April 18, 2014

  • Message to ‘buckle up and park the phone’ is saving lives

    A figure that we haven’t seen that much in recent years is the highway death toll for a given period.
    Is the death toll up, down or just about the same as it was?
    The West Virginia Southern Regional Highway Safety Program has announced there were 325 highway fatalities in 2013, the second-lowest number on record.

    April 17, 2014

  • State native Burwell can ‘deliver results’ as Health and Human Services secretary

    Sylvia Mathews Burwell might not be a name with which most people are immediately familiar.
    For the past year, she has run the budget office under President Barack Obama.
    Prior to that, she served as president of the Bill & Melinda Gates Foundation’s Global Development Program and later the Wal-Mart Foundation.

    April 16, 2014

  • Marion scores well in recent health report but could do better

    When it comes to area-wide studies, especially on health, there’s usually good news and bad news.
    So was the recent report on the health of America’s counties released by the Robert Wood Johnson Foundation recently. The nationwide county study evaluated health outcomes and health factors, and ranked counties accordingly.

    April 13, 2014

  • COLUMN: ‘Instant’ news not always reliable

    That little word has a pretty big meaning. With origins that date back to the 15th century, it means urgent, current, immediate.
    But think about how that word has developed over the past few decades.
    Instant pudding. Instead of slaving over a hot stove for a few minutes, you can now pour cold milk and with a bit of stirring, instant pudding!

    April 13, 2014

  • Decision to be an organ donor can save lives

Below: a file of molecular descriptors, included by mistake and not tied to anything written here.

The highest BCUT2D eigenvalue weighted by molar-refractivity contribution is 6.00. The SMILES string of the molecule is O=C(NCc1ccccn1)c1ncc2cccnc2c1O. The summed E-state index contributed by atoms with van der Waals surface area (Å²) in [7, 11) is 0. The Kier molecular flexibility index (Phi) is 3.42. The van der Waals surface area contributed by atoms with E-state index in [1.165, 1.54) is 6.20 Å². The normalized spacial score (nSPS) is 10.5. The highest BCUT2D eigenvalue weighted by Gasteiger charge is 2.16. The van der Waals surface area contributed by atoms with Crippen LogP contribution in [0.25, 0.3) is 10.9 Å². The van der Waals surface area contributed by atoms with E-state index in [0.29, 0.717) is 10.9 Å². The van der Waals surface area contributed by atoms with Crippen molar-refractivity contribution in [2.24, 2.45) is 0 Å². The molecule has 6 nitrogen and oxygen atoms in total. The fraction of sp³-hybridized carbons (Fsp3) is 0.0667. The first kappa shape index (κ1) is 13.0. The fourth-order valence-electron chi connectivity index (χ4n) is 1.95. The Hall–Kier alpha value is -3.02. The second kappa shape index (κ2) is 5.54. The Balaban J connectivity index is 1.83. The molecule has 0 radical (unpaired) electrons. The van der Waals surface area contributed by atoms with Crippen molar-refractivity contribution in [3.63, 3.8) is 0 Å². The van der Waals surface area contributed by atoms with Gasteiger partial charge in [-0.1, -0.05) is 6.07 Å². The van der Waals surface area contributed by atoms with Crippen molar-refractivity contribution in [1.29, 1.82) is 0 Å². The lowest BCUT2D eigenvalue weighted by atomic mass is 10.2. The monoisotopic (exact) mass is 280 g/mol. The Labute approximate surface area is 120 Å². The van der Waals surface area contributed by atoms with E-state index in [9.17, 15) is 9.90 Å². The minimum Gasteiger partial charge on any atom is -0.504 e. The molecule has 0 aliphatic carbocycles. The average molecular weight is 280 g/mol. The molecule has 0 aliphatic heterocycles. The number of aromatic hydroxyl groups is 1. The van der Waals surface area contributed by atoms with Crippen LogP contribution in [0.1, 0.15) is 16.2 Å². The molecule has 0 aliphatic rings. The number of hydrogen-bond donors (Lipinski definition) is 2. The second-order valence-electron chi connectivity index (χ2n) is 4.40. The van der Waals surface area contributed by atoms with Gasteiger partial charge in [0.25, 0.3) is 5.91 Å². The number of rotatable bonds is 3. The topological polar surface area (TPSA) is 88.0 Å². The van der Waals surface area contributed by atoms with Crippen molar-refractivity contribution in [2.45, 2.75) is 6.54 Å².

Chelsea Clair watched as her father died waiting for a bone marrow transplant.
    So when she met Kyle Froelich at a car show in 2009 and heard about his struggles to find a kidney that would match his unique needs, she never hesitated to offer hers to the man she just met.

    April 11, 2014

  • Volunteers continue to have priceless impact on community

    Chances are, you know someone who volunteers. Perhaps you’re a volunteer yourself.
    Marion County is full of volunteers.
    They read to our youth.
    They assist nonprofit agencies.
    They serve on boards and committees.
    And in 2013, they spent a day picking up nearly 10 tons of garbage that had been tossed out on public property around Marion County.

    April 10, 2014

  • Proposed school calendar lives up to letter and spirit of law

    West Virginia state law requires that students be in a classroom for 180 days.

    April 9, 2014

  • Strong Fairmont General Hospital badly needed to serve our region

    Mere minutes often matter when it comes to emergency health care.
    That’s why we need a strong Fairmont General Hospital.
    When patients need the services of health-care professionals, having family and friends close at hand is often essential, and their presence may even lead to a better outcome.

    April 6, 2014

  • COLUMN: Fairmont General Hospital vital part of community

    There’s nothing better than holding a newborn baby. It gives you a little feeling that not only is everything right in the world, but this perfect little human represents hope of a future where things will be better than they are today.
    I had that blessed opportunity to hold that hopeful future in my arms last week when I visited my dear friend Jen and her newborn son Tristan at Fairmont General Hospital.

    April 6, 2014